Pound for Dollar

January 27, 2011

The Brits feel the ugly pinch of wasted economics:

The UK economy shrank by a shock 0.5% in the last quarter of 2010 as Britain’s recovery from recession faltered.

Economists said the first estimate of GDP for the last quarter was much worse than expected, and meant that Britain could now suffer a double-dip recession.
With inflation hitting 3.7% last month, there are also growing fears the UK is heading for an unpleasant dose of “stagflation.”

The data sent the pound falling by nearly one and a half cents against the dollar to $1.575, and pushed the FTSE 100 index down by 36 points.

Across the pond, the US might be next.

(Illustration found here).

And further grope for money in the UK.
Via the Telegraph and Bank of England chief Mervyn King:

“In 2011, real wages are likely to be no higher than they were in 2005,” he said. “One has to go back to the 1920s to find a time when real wages fell over a period of six years.
“The squeeze on living standards is the inevitable price to pay for the financial crisis and subsequent rebalancing of the world and UK economies.”

Despite all the indications from numerous sources, the so-called global economy is going to shit in a wire basket.
Even at the elitist financial meeting now going on in Davos, Switzerland, the outlook for 2011 doesn’t look so hot, although most of the attendees try to paint a glossy picture on the world’s economy.
The big problem?
The gap between rich and poor: One theme appeared to resonate with executives and officials from the developed and the developing world alike: the potentially corrosive social effect of widening income inequality across and within many countries. Mr. Zhu called it “the most serious challenge for the whole world.”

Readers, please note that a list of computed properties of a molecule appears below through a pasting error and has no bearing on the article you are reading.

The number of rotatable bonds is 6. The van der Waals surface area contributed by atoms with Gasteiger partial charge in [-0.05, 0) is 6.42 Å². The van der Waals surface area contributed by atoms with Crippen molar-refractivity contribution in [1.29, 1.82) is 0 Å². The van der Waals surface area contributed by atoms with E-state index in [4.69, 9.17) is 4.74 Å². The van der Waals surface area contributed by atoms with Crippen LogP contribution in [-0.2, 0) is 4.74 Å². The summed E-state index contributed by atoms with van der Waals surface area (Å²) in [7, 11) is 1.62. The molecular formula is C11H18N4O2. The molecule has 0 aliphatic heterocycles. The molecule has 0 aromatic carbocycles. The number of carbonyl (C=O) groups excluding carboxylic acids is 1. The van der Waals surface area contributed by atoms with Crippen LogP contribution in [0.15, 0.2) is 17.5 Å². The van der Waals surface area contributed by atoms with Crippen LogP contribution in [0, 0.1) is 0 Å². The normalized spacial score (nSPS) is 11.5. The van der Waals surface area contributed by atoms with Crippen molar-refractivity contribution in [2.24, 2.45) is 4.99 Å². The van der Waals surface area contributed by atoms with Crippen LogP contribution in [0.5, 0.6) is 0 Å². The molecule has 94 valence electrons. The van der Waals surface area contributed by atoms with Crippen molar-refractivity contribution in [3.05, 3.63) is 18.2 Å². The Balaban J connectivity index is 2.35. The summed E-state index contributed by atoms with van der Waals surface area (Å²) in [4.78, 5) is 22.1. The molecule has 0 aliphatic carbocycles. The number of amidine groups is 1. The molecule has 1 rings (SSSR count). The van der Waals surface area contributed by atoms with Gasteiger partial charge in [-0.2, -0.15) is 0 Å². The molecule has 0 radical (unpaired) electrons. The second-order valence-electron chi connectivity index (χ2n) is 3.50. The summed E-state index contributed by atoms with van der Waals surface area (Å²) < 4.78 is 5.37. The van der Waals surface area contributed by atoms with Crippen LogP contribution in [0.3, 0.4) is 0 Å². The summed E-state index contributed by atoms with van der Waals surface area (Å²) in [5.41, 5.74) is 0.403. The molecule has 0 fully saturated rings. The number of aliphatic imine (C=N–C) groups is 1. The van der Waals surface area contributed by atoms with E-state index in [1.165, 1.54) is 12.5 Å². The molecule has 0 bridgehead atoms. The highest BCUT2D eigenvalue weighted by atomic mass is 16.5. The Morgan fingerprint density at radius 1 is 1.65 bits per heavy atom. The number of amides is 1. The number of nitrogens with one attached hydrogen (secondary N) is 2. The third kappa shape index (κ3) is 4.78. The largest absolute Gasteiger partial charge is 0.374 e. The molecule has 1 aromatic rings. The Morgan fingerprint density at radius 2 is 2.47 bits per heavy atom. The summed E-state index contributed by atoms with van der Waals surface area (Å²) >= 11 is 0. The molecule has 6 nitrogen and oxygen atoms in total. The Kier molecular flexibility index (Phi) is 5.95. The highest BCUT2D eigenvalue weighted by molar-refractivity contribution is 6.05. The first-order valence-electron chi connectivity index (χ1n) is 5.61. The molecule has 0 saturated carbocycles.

Money in the same old greedy hands.

A good analysis from the astute financial site, The Automatic Earth:

The major UK banks, just like those in Lower Manhattan, only continue to exist today because trillions of dollars were transferred from Main Street to Wall Street.
That’s the whole story, even if it’s not distributed in print.
And now Mr. King claims he cannot “prevent the squeeze” for everyday people, while London traders go home with multi-million dollar bonuses.
The main take-away from that is not even that the “standard of living is plunging” at its fastest rate in almost a century, it’s that the standards of honesty and dignity, of how to build a society, are plunging. Corruption and fraud have free rein.
King’s right when it comes to the end result, though, of course: the British future comes dressed as misery.
Yes, your future looks bad, and Mervyn King is telling you it would have been worse if you hadn’t bailed out the bankers and made sure they got their X-mas bonuses.
Come to think of it all that way, how is it possible that Britain doesn’t yet look like Tunisia, Yemen or Egypt, why are there no people in the streets, no riots, no nothing of the kind?
It’s not as if the Brits have rosier futures ahead of them then the Egyptians. But then they likely missed that part.
All parties are still stuck squabbling over the right path to -resumed- growth.
But real economic growth will not return anytime soon, if ever, in the western world, no matter what numbers anyone comes up with.
The European markets are up again, one day after the plunge in UK GDP was announced and Mervyn King gave out his “this is a Depression era” warning.
It’s like reality doesn’t matter anymore.

As in a whole-lotta shit nowadays, reality bites only the hand of the poor.

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